DIABETIC pilot Douglas Cairns has his sights on making the first landing of twin-engine piston-powered aircraft at the North Pole in April – and he’s calling the attempt the Diabetes Polar Flight.
April marks the time at which the North Pole is no longer in the grip of complete darkness. It’s also when the shifting ice over the Arctic Ocean is at its thickest, a detail that’s the most important to private pilot Douglas Cairns as this is when he plans to land his plane on it.
The 45-year-old US-qualified pilot with Type 1 diabetes, is planning to set a new world speed record to fly to the North Pole in a Beech Baron B58.
Whilst most flights to the pole simply pass on by, Doug wants to land the Baron on a strip of ice prepared by Ron Sheardown, one of the world’s most experienced Arctic general aviation pilots, who will fly ahead beforehand in his single-engined Cessna 180.
Doug says plans are coming along nicely Diabetes Polar Flight (DPF). “It’s now all down to nitty gritty organising and logistics,” he explains. “The Baron’s annual inspection has been done, I’ve installed bigger fuel tanks and I’ll head over to Anchorage, Alaska in a few days time.”
Sometime within all this Doug also has to practice how to land on ice and embark on a cold-weather survival training course. His plan for the Spring attempt is straightforward though; on April 25th he’ll take off from Barrow at the top of Alaska and fly a great circle track across to 90 degrees North or the ‘last degree’. He will then make the flight back to Barrow the same day. Pilots regularly fly over the North Pole but only a few of them land and when they do it’s usually at a Russian research station located at Barneo. A small airport is set up here each spring at about 89°N and drifts on the Arctic ice pack and is where some expeditions drop off their teams leaving them to finish the rest of the journey to the pole on the ice. Doug will, however, fly past that 89 degree airport and land smack on the 90 degree position – doing this in a twin-piston aircraft will be a world first.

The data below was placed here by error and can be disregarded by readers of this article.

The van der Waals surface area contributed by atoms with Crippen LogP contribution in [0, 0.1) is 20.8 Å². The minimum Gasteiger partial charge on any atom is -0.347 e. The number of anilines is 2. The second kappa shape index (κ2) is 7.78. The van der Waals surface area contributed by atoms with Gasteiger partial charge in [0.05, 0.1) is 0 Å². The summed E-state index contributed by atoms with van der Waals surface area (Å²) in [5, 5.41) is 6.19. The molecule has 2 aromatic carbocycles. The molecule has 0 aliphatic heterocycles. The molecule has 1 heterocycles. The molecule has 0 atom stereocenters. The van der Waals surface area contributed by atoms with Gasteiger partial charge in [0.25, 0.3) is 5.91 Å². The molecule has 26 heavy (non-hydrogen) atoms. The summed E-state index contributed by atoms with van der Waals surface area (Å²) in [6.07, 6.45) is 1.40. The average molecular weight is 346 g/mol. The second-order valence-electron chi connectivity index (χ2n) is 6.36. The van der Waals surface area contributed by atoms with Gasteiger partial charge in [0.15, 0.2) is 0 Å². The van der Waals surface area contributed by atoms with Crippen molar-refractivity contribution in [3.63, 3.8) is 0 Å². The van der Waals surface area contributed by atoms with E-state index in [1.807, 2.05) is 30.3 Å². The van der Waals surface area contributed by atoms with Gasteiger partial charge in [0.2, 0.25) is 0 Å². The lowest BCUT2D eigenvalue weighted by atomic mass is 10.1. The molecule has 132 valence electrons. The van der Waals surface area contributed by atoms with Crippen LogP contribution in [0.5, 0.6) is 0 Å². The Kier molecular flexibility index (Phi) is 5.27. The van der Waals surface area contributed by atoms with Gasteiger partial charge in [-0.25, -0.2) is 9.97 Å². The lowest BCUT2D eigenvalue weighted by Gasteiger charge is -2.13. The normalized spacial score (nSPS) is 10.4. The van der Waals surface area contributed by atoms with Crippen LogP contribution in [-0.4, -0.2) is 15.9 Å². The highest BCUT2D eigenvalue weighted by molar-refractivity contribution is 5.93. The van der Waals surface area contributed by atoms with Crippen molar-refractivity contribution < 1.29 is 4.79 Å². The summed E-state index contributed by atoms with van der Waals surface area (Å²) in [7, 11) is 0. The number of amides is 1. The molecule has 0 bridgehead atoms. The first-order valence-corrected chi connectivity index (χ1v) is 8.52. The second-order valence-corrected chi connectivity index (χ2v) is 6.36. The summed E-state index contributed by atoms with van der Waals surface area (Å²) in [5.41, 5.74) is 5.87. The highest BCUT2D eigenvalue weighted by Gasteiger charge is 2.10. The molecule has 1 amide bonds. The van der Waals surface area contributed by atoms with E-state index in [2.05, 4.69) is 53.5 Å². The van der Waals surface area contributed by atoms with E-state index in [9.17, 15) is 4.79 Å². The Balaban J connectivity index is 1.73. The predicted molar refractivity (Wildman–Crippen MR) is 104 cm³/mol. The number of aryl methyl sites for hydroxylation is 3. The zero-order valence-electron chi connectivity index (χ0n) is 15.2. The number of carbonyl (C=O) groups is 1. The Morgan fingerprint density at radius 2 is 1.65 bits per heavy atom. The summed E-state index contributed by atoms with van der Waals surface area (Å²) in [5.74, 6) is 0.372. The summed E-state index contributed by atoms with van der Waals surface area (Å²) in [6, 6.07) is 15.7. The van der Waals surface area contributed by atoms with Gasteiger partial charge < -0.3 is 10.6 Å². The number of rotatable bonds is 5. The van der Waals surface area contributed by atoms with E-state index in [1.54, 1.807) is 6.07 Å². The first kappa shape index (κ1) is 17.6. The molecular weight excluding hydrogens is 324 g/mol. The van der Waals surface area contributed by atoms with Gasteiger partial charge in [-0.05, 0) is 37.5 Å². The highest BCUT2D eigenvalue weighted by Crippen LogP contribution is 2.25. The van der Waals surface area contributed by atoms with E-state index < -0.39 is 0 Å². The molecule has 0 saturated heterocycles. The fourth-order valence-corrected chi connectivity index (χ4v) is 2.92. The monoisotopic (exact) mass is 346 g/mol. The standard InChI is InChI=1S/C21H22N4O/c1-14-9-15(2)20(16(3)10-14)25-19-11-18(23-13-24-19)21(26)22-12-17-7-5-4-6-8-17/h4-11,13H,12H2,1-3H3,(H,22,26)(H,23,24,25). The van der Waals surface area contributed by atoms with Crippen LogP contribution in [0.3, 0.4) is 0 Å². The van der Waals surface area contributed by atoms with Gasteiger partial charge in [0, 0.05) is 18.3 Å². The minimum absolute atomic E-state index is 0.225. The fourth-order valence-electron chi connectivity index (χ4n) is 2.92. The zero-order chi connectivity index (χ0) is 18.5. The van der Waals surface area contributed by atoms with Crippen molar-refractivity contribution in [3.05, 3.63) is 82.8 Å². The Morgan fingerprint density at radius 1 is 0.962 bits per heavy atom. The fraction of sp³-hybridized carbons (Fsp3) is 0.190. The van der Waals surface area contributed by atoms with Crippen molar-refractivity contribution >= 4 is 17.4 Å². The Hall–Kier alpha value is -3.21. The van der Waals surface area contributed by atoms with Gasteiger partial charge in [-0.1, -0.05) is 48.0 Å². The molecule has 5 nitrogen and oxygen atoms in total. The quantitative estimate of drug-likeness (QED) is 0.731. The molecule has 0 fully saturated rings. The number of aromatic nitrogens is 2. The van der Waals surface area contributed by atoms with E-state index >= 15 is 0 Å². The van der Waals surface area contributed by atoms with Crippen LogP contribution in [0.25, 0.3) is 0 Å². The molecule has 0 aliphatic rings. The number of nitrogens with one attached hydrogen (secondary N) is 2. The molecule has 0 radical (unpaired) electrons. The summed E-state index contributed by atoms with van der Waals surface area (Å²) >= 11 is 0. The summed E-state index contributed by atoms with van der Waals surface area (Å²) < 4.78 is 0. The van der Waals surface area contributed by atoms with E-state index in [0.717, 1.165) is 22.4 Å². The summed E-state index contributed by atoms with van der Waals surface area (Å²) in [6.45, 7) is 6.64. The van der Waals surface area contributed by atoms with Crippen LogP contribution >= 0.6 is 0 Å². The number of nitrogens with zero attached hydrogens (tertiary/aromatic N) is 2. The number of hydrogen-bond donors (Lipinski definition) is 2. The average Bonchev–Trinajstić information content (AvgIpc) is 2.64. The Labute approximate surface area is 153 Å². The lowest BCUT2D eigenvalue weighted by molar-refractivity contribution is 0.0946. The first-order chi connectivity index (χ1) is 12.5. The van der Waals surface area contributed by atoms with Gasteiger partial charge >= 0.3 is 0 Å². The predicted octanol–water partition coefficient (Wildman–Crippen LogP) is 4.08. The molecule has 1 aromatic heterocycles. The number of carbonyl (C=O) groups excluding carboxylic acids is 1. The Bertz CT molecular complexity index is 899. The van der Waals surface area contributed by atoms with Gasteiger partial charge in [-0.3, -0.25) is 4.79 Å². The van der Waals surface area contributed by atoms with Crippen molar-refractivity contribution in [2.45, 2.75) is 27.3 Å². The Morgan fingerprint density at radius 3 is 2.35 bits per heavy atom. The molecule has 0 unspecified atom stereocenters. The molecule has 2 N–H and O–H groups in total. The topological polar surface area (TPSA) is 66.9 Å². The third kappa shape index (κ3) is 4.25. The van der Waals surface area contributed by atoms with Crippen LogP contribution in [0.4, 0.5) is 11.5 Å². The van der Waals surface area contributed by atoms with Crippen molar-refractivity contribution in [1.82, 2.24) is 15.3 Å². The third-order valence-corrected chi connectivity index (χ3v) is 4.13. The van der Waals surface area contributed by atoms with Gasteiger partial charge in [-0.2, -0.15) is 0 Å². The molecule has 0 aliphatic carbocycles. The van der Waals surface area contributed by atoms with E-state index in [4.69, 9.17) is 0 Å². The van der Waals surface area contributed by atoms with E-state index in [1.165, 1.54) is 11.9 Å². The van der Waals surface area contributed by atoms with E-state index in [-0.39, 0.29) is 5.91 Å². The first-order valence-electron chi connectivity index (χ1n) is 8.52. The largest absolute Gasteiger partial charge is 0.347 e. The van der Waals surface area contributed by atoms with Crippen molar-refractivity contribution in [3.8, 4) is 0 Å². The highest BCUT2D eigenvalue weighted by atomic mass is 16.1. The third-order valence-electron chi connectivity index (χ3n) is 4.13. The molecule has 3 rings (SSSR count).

“I have a Cessna 180 with skis landing before me with two pilots on board so they can prepare a landing strip for the Baron,” Doug explains. “It needs to be 1500 feet long. With 1400 feet being the book landing run for the Baron, it sounds quite tight, but with temperatures likely to be -20°C and the cold reducing the TAS on landing, this should sufficient.”
Doug won’t hang around for long at the pole and he plans to return back to Barrow the same day. Fuel is a prime concern, hence having the extra fuel tanks fitted, but avgas is available in Canada should he need to divert.
Flight in the polar region will be a first for Doug so he has sought valuable advice from pilot Ron Sheardown who has more than 18,000 hours of flight time, including over 10,000 hours in the Canadian Arctic, Greenland, Norway, Russia and Alaska. Ron has led eight expeditions to the North Pole too including one expedition when he flew an AN-2 Russian aircraft spending 20 hours and 12 minutes in the air. As well as assisting Doug in this expedition, Ron has is own plans to fly a Pole-to- Pole round-the-world flight in the next few years as well.
Raising awareness of pilots with diabetes is the prime reason for why Doug is planning this adventure. He has already made three record- breaking projects in recent years (Diabetes World Flight, Diabetes Flight 48 and Diabetes Flight 50) which have raised over £45,000 to fund research. He wants to prove to the aviation authorities that Type 1 diabetes shouldn’t prevent people from flying. Diabetes Polar Flight (DPF) will specifically raise funds for the Juvenile Diabetes Research Foundation and show that the condition need not limit the scope of people’s dreams. “I never planned to set records,” Doug admits. “But it was after speaking to a pilot with diabetes at Oshkosh when I realised if I could show that a diabetic pilot could set records then it could also show that they can fly safely. This polar flight is one of the most exciting adventures I’ve planned and with aviation authorities restricting private flying with Type 1 diabetes in all but five countries around the world, it will be terrific to help show what people can achieve with diabetes when it comes to flying.”